Advanced Laboratory / Lecture Demonstration Apparatus
Apparatus Title: Shattering the Wineglass
Abstract: A wineglass will be acoustically driven to determine its resonant frequency and observe its physical variations at low energy levels. The wineglass will then be driven to larger levels until its elastic limits are exceeded and failure rapidly occurs.
Other support needed for the proper operation of this apparatus:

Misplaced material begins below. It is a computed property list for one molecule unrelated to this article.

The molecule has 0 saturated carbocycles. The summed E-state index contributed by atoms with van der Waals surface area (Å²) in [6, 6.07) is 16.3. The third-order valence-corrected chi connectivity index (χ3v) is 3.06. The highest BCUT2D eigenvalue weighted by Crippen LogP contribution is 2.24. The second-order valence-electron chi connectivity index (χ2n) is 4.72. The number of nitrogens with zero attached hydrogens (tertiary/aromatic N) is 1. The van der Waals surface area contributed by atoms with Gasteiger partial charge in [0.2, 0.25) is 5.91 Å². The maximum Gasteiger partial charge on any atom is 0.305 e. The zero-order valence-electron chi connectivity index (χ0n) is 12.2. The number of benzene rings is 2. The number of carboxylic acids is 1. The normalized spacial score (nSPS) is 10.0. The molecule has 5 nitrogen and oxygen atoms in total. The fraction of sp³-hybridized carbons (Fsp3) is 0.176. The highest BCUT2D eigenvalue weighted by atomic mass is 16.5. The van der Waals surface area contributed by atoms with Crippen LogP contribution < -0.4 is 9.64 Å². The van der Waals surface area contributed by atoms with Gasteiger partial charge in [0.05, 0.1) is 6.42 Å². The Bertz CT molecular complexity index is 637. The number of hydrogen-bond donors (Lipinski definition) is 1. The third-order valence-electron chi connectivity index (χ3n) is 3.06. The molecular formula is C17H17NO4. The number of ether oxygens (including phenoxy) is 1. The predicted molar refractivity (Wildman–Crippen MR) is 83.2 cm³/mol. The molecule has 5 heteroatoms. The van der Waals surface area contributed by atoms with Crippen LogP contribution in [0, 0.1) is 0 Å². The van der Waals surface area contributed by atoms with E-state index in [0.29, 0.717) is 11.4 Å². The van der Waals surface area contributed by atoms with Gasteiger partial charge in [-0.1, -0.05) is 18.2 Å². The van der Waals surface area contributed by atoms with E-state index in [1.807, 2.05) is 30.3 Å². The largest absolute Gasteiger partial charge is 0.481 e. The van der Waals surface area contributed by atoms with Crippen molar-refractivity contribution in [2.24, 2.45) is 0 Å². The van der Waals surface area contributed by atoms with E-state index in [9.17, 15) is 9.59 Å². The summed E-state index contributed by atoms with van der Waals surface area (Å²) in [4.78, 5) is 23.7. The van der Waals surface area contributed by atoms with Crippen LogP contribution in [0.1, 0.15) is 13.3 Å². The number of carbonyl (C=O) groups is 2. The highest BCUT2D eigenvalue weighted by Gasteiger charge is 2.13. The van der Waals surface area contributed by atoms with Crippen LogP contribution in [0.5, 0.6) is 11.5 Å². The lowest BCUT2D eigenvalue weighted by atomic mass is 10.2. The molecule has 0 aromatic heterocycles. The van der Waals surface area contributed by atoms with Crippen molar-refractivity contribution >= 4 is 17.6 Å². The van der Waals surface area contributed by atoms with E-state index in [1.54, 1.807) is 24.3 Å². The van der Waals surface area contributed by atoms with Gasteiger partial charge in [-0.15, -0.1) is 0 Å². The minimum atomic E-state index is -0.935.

Description: The Driver: The master oscillator generates a sine wave signal into a 100-Watt solid state P.A. amplifier which drives a speaker horn through a 2" diameter brass tube 3mm from the cup. Resonance: The vibration of the wineglass is detected by a piezo-ceramic device located on an oscilloscope. The resonant frequency is determined then as the master oscillator sweeps a frequency range generally from 300-1300 Hz. This process can be shown on the monitor or projector via a camera mounted in front of the oscilloscope. Observed Resonance: In addition to the observed resonance peak on the oscilloscope, the motion of the wineglass rim (which has been painted white) is observed with the aid of an array of diffused LEDs illuminating the rim at a strobe rate about ±3 Hz from the resonant frequency of the glass. This strobe diode array is visually displayed on the viewing monitor via a camera mounted close to the array. The resonant vibration can also be clearly heard and felt by touching the rim with the top of a fingernail or the edge of a wooden pencil. Shattering: Once the exact resonance frequency of the glass is found and observed, the wineglass can be easily broken by turning up the volume (gain) of the amplifier at a rapid rate. A video tape made with a third camera focused on a whole side view of the glass may be replayed at slow speeds to glimpse a limited number of video frames of the event.
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